The Center for Competitive Politics (CCP) sent a letter to Wisconsin State Assembly Members analyzing a restrictive campaign finance bill under consideration.
Senate Bill 43, which recently passed the state Senate, would impose contribution limits on advocacy groups that make independent expenditures — television ads, direct mail and other messages to voters not coordinated with state candidates. SB 43 would also impose burdensome disclosure requirements for grassroots groups.
“The purpose of campaign finance disclosure laws are for citizens to monitor their government, not for governments or opposing interest groups to monitor citizens associating to speak out on campaigns or issues,” said CCP Research & Government Relations Director Laura Renz.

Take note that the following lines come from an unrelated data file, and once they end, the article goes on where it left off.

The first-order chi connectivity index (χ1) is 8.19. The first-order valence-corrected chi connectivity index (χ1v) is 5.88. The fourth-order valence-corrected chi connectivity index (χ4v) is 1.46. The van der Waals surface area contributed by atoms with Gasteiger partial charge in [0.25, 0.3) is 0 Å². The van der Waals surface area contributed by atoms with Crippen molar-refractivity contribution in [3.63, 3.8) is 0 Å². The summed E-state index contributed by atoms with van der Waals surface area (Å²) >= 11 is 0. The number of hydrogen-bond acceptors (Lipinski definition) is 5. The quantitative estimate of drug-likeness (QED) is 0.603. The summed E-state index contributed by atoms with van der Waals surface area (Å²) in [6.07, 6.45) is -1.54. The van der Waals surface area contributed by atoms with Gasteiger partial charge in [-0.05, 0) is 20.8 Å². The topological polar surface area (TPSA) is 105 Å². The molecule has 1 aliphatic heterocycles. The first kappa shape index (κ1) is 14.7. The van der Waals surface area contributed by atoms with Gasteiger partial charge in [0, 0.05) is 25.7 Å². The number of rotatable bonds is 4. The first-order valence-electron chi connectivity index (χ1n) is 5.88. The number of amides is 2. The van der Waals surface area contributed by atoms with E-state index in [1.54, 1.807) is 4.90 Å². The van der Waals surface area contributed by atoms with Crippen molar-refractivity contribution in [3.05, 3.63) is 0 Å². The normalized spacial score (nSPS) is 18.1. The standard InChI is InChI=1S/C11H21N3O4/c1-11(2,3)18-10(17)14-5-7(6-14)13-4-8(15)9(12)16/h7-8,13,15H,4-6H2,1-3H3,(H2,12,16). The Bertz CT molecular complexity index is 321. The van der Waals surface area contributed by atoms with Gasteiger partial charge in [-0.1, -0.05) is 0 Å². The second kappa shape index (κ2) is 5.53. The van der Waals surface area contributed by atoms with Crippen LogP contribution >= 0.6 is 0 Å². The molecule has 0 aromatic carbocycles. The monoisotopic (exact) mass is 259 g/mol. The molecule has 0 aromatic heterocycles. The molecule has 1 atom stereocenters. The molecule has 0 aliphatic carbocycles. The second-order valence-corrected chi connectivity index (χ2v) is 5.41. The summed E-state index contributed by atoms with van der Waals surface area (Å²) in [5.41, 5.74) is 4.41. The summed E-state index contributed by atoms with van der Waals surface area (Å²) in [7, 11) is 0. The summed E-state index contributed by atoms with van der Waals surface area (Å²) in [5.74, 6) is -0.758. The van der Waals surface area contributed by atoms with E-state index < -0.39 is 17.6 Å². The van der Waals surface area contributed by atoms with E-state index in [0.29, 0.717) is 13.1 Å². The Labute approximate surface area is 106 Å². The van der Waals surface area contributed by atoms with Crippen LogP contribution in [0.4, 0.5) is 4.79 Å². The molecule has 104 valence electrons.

The Supreme Court recognized the importance of anonymous free speech and association in NAACP v. Alabama, holding that “it is hardly a novel perception that compelled disclosure of affiliation with groups engaged in advocacy may constitute as effective a restraint on freedom of association as [other] forms of governmental action.”
This bill’s contribution limits are in direct conflict with a recent U.S. Supreme Court decision, Citizens United v. Federal Election Commission. The Court ruled that independent expenditures by advocacy groups, businesses and unions cannot be banned or limited.
“No sufficient governmental interest justifies limits on the political speech of nonprofit or for-profit corporations,” Justice Anthony Kennedy wrote for the majority.